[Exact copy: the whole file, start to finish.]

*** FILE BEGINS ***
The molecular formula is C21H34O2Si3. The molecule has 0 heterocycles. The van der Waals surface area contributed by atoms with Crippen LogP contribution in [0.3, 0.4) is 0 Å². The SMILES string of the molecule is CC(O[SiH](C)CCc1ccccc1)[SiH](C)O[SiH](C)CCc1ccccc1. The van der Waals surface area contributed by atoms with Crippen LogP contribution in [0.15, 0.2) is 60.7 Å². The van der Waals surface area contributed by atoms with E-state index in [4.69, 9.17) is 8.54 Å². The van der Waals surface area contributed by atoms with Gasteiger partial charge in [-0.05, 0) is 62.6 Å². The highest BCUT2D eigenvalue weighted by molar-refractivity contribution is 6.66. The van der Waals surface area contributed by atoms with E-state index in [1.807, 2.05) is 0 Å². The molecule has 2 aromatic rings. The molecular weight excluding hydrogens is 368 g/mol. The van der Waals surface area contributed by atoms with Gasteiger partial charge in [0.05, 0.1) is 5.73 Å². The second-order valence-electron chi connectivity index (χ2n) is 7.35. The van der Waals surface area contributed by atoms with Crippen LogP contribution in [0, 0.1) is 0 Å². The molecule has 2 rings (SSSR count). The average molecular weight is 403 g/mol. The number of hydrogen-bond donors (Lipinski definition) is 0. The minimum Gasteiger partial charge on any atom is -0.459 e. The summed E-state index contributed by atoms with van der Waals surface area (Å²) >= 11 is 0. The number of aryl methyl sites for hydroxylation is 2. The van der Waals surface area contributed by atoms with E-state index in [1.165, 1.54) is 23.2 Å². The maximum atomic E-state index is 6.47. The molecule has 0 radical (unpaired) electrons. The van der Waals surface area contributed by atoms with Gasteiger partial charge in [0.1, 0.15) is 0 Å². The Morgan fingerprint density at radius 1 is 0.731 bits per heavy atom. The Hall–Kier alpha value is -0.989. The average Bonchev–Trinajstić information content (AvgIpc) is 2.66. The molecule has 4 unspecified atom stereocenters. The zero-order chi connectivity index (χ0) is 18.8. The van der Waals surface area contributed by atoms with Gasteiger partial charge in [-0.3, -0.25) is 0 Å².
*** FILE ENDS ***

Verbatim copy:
The molecular formula is C21H34O2Si3. The molecule has 0 heterocycles. The van der Waals surface area contributed by atoms with Crippen LogP contribution in [0.3, 0.4) is 0 Å². The SMILES string of the molecule is CC(O[SiH](C)CCc1ccccc1)[SiH](C)O[SiH](C)CCc1ccccc1. The van der Waals surface area contributed by atoms with Crippen LogP contribution in [0.15, 0.2) is 60.7 Å². The van der Waals surface area contributed by atoms with E-state index in [4.69, 9.17) is 8.54 Å². The van der Waals surface area contributed by atoms with Gasteiger partial charge in [-0.05, 0) is 62.6 Å². The highest BCUT2D eigenvalue weighted by molar-refractivity contribution is 6.66. The van der Waals surface area contributed by atoms with E-state index in [1.807, 2.05) is 0 Å². The molecule has 2 aromatic rings. The molecular weight excluding hydrogens is 368 g/mol. The van der Waals surface area contributed by atoms with Gasteiger partial charge in [0.05, 0.1) is 5.73 Å². The second-order valence-electron chi connectivity index (χ2n) is 7.35. The van der Waals surface area contributed by atoms with Crippen LogP contribution in [0, 0.1) is 0 Å². The molecule has 2 rings (SSSR count). The average molecular weight is 403 g/mol. The number of hydrogen-bond donors (Lipinski definition) is 0. The minimum Gasteiger partial charge on any atom is -0.459 e. The summed E-state index contributed by atoms with van der Waals surface area (Å²) >= 11 is 0. The number of aryl methyl sites for hydroxylation is 2. The van der Waals surface area contributed by atoms with E-state index in [1.165, 1.54) is 23.2 Å². The maximum atomic E-state index is 6.47. The molecule has 0 radical (unpaired) electrons. The van der Waals surface area contributed by atoms with Gasteiger partial charge in [0.1, 0.15) is 0 Å². The Morgan fingerprint density at radius 1 is 0.731 bits per heavy atom. The Hall–Kier alpha value is -0.989. The average Bonchev–Trinajstić information content (AvgIpc) is 2.66. The molecule has 4 unspecified atom stereocenters. The zero-order chi connectivity index (χ0) is 18.8. The van der Waals surface area contributed by atoms with Gasteiger partial charge in [-0.3, -0.25) is 0 Å².